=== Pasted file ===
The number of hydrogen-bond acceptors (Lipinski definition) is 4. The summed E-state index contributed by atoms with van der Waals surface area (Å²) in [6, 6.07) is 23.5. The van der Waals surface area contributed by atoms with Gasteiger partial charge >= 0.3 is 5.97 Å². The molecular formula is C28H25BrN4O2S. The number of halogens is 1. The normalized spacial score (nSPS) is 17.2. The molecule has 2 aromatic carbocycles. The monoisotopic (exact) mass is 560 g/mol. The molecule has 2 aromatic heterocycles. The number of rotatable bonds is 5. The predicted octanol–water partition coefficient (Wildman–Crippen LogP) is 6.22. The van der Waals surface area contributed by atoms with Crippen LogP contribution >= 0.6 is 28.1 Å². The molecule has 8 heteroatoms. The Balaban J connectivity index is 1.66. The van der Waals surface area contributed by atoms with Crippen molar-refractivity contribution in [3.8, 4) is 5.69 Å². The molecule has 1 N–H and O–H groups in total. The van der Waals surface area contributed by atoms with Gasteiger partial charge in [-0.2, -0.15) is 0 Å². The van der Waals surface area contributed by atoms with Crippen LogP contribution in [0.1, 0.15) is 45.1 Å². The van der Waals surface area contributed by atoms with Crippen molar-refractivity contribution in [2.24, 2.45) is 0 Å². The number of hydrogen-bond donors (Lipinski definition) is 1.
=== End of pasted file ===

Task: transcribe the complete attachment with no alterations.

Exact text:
The number of hydrogen-bond acceptors (Lipinski definition) is 4. The summed E-state index contributed by atoms with van der Waals surface area (Å²) in [6, 6.07) is 23.5. The van der Waals surface area contributed by atoms with Gasteiger partial charge >= 0.3 is 5.97 Å². The molecular formula is C28H25BrN4O2S. The number of halogens is 1. The normalized spacial score (nSPS) is 17.2. The molecule has 2 aromatic carbocycles. The monoisotopic (exact) mass is 560 g/mol. The molecule has 2 aromatic heterocycles. The number of rotatable bonds is 5. The predicted octanol–water partition coefficient (Wildman–Crippen LogP) is 6.22. The van der Waals surface area contributed by atoms with Crippen LogP contribution >= 0.6 is 28.1 Å². The molecule has 8 heteroatoms. The Balaban J connectivity index is 1.66. The van der Waals surface area contributed by atoms with Crippen molar-refractivity contribution in [3.8, 4) is 5.69 Å². The molecule has 1 N–H and O–H groups in total. The van der Waals surface area contributed by atoms with Gasteiger partial charge in [-0.2, -0.15) is 0 Å². The van der Waals surface area contributed by atoms with Crippen LogP contribution in [0.1, 0.15) is 45.1 Å². The van der Waals surface area contributed by atoms with Crippen molar-refractivity contribution in [2.24, 2.45) is 0 Å². The number of hydrogen-bond donors (Lipinski definition) is 1.